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University of Salford, Manchester

My Bio: 

Stefania Russo was born in Manduria, south Italy, where she completed her high school. Then she moved to Pisa where she received her Bachelor and Masters in Biomedical Engineer from the University of Pisa. As part of her education she undertook a placement in the Centre for Robotics Research in King’s College London, UK, where she worked on the development of an innovative soft sensor for minimally invasive surgery, in collaboration with the BioRobotics Institute, Scuola Superiore Sant’Anna. After this experience she worked as Field Clinical Specialist starting from July 2014, serving as primary resource for clinical support in the operating rooms during pacemaker and ICD systems implants.

Stefania is presently working as a PhD Research Fellow in the Marie Curie FP7 Framework : SMART-E project at the University of Salford, Manchester, UK  in the School of Computing, Science and Engineering, Autonomous System and Robotics centre. Her main research interests include Soft and Stretchable Sensor Skins, Self-optimizing, Self-monitoring processes for Adaptive Systems, Compliant Robotics, Smart Materials, Inverse problems analysis and Signal processing.

Stefania can describe herself as a well-rounded person, thanks to all her experiences in the universities and working fields. Her interests space between engineering and computer science to diving, travelling and reading.

What I do in Smart-E: 

Current sensing technologies are very challenging to implement over 3D surfaces, sometimes expensive and difficult to replace, while a soft and low-cost solution [1] able to reproduce some of the properties of our skin is needed, especially on high-deformable areas as the robotic-joints. In this way it is possible to enable and maximise the quality of the robot interactions’ with the surrounding environment.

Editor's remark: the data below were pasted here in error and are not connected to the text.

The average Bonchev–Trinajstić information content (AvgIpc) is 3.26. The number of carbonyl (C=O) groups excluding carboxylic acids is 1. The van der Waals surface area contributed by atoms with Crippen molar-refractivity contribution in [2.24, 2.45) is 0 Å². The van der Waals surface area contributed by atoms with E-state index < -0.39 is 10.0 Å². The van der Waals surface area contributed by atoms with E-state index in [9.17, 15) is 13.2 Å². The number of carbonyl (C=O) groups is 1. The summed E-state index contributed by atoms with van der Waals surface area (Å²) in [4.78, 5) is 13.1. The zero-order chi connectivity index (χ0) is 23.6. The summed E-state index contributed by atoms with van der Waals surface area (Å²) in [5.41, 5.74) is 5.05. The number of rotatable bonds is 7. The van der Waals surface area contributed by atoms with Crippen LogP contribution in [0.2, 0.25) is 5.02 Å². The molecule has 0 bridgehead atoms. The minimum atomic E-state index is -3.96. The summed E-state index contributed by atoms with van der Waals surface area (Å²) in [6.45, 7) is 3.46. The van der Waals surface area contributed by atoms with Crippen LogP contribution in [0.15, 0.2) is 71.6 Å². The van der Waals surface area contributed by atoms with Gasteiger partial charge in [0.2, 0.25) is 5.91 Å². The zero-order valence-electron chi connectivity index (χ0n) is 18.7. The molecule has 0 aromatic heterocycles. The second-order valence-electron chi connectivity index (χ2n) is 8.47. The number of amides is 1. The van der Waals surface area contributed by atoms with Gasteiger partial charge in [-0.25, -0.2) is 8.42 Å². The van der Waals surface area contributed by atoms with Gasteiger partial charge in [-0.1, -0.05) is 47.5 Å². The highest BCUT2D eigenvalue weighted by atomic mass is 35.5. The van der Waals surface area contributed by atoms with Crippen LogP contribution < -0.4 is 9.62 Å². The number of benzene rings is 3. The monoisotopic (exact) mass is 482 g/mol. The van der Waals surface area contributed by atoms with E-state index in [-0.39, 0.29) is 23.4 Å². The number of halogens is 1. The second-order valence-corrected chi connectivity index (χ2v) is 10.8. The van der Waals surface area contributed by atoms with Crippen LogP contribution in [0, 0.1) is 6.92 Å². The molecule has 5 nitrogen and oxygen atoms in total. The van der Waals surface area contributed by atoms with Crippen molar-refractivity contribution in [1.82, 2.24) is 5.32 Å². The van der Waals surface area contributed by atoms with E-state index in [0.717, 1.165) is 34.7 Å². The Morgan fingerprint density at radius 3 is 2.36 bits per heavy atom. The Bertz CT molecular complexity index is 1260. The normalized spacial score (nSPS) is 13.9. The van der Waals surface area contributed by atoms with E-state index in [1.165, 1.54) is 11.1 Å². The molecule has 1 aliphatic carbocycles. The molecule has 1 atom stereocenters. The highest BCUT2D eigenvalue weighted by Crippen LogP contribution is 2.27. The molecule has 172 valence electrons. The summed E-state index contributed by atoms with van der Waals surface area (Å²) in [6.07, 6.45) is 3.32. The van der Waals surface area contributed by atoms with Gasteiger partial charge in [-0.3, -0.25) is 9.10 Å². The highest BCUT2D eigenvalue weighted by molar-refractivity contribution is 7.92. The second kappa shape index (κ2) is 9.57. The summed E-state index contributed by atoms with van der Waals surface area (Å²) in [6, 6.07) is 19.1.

This work describes an initial step towards the realisation of a stretchable and deformation-responsive “sensitive skin” for reproducing the human sensing capabilities in robotic applications. We are developing a sensor as a pressure sensitive fabric material [2] which responds to external stimuli by changing its electrical conductivity. The stretchable sensor is surrounded by electrodes for the electrical circuit and in this way, since it does not present internal wires, it is extremely soft and stretchable.  When an external stimulus is applied, the variations in the internal conductivity of the sensitive skin will change the distribution of the injected electrical current inside it, resulting in a variation of the measured voltages at the boundary. The collected potentials are then sent to a software for reconstructing the image of the internal conductivity distribution.

So far a second prototype of the experimental set-up with PCB has been developed. We have been working on the voltage data and study the performance parameters for the optimisation of the drive patterns as in [3]. We have demonstrated that, depending on the present stimuli position over the conductive domain, the selection of electrodes on which current injection and voltage reading are performed, can be chosen dynamically resulting in an improved quality of the reconstructed image and system performance. Future work will focus on developing reconstruction algorithms to improve the time and spatial resolution of the sensor and to achieve touch interpretation


[1] S. Russo, T. Ranzani, H. Liu, S. Nefti-Meziani, K. Althoefer, and A. Menciassi “Soft and Stretchable Sensor Using Biocompatible Electrodes and Liquid for Medical Applications”. Soft Robotics. December 2015, 2(4): 146-154. doi:10.1089/soro.2015.0011.

[2] S. Russo, S. Nefti-Meziani, T. Gulrez and A. Tognetti, “Towards the Development of an EIT-based Stretchable Sensor for Multi-touch Industrial Human-Computer Interaction Systems”, in HCI International 2016, Toronto, Canada, 17 - 22 July 2016.

[3] S. Russo, N. Carbonaro, A. Tognetti, S. Nefti-Meziani, “A Quantitative Evaluation of Drive Patterns in Electrical Impedance Tomography“ in Mobihealth 2016.



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2 years 10 months